This is an excerpt from a story delivered exclusively to Business Insider Intelligence Transportation & Logistics Briefing subscribers. To receive the full story plus other insights each morning, click here.
Waymo, Alphabet’s autonomous vehicle (AV) technology spinoff, revealed that it’ll begin selling one of its 3D LiDAR sensors — known as Laser Bear Honeycomb — to select companies in non-auto industries like manufacturing and agriculture, according to a Medium post.
Business Insider Intelligence
LiDAR is a laser image-sensing technology that collects data about the environment around a self-driving car and feeds it to the car’s computing system to help it visualize that environment. The tech has value beyond AVs: For example, an industrial robot equipped with LiDAR sensors could visualize an object it’s designed to pick up and be better able to grip it.
We’ve long expected Waymo to sell or license its industry-leading technology to other auto companies — its choice to sell its LiDAR technology to non-auto companies first likely reflects a pair of ambitions:
- Waymo doesn’t yet want to give competitors access to its leading AV technology.Waymo is widely considered the global leader in the self-driving tech space, and its proprietary LiDAR sensors are a core part of that success. Two years ago, the company revealed that it reduced the cost of manufacturing its proprietary LiDAR by 90%, demonstrating the immense amount of progress Waymo has made with its sensor technologies. Further, Laser Bear Honeycomb has a vertical field of view of 95 degrees — compared with 30 degrees for many other LiDAR sensors — meaning that a single Honeycomb sensor can do the job of three other sensors stacked on top of each other. At a time when Waymo is looking to ramp up its AV ride-hailing service and put distance on its competitors in the market, it likely wants to guard its high-quality, proprietary LiDAR technology.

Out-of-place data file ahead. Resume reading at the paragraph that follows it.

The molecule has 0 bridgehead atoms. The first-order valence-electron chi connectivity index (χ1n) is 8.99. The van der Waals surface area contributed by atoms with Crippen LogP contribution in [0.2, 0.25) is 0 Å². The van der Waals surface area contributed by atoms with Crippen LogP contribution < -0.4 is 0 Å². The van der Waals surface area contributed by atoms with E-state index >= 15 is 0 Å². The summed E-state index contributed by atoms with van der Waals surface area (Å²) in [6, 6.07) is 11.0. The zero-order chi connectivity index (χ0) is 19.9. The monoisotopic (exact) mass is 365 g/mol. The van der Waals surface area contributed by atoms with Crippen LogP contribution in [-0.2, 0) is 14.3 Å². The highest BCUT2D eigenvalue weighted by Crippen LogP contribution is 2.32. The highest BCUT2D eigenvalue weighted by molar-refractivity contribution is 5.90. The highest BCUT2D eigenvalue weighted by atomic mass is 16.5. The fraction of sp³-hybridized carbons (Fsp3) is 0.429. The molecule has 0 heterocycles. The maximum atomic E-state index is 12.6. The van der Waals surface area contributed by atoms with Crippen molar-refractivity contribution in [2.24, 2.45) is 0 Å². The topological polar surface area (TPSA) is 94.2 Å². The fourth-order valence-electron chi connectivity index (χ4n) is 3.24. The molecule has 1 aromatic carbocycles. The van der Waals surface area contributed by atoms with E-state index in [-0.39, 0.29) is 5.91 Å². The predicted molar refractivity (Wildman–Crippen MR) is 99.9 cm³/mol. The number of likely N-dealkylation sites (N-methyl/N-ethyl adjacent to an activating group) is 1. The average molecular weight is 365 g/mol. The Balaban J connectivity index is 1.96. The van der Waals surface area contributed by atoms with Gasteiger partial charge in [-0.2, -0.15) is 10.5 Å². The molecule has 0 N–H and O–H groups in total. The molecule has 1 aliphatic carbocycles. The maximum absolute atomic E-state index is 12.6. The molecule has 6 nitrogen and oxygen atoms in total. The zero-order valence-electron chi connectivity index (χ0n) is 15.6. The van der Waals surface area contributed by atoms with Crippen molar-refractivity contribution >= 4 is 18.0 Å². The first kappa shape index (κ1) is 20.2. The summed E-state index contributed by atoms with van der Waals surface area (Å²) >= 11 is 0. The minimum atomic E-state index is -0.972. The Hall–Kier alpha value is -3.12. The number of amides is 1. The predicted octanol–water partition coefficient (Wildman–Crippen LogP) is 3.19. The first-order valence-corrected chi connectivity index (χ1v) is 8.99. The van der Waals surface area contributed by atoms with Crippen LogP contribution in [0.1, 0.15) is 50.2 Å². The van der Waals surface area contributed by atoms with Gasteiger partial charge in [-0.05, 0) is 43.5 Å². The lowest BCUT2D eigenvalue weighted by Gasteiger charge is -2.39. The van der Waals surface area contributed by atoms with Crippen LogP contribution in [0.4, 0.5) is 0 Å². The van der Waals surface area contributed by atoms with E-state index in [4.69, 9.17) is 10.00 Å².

- Waymo is likely also seeking to recoup some of the investments it has made in self-driving tech over the last decade. Waymo began work on AV tech in 2009 when it was still part of Google’s X moonshot wing. While Alphabet doesn’t break out its revenue in its quarterly filings, competing self-driving tech firms generally lose immense amounts of money — for example, GM’s Cruise unit lost $728 million last year, 19% more than it shed in 2017. Selling the LiDAR sensors that it likely spent significant amounts of money developing will help Waymo recoup some of the massive investments it’s made without aiding competitors.
It makes sense for Waymo to license its tech to competitors in any one of three cases:if it becomes dominant in the ride-hailing market, if its ride-hailing service fails altogether, if it cedes international markets to other players. If Waymo comes to dominate the AV ride-hailing market, licensing its technology to distant competitors would no longer present a significant threat. Waymo could decide it’s not worth the time or effort to launch ride-hailing internationally and instead rely on licensing for revenue abroad.
Finally, if Waymo’s autonomous ride-hailing efforts are ultimately unsuccessful, it could abandon them and focus exclusively on licensing and selling its technology to OEMs and ride-hailing companies.
Waymo currently appears laser-focused on ramping up its autonomous ride-hailing service, a wise move given that Morgan Stanley estimates it’s the firm’s largest opportunity outside of logistics. But given the revenue opportunity from licensing and speculation within the industry that it’ll eventually open up its tech to competitors, it’s more of a question of when, not if, Waymo will get into licensing to automakers. The Laser Bear Honeycomb news only strengthens that supposition.
Interested in getting the full story? Here are two ways to get access:
1. Sign up for the Transportation & Logistics Briefing to get it delivered to your inbox 4x a week. >> Get Started
2. Subscribe to a Premium pass to Business Insider Intelligence and gain immediate access to the Transportation & Logistics Briefing, plus more than 250 other expertly researched reports. As an added bonus, you’ll also gain access to all future reports and daily newsletters to ensure you stay ahead of the curve and benefit personally and professionally. >> Learn More Now
- How dummy pedestrians help test car safety systems
- German automakers will spend $45 billion on electric vehicles over the next three years
- Tesla announced a $35,000 Model 3, same-day car repair services, and more
SEE ALSO: THE BLOCKCHAIN IN THE SUPPLY CHAIN REPORT: How blockchain technology will transform the logistics industry by providing improved transparency, more accurate tracking, and valuable cost savings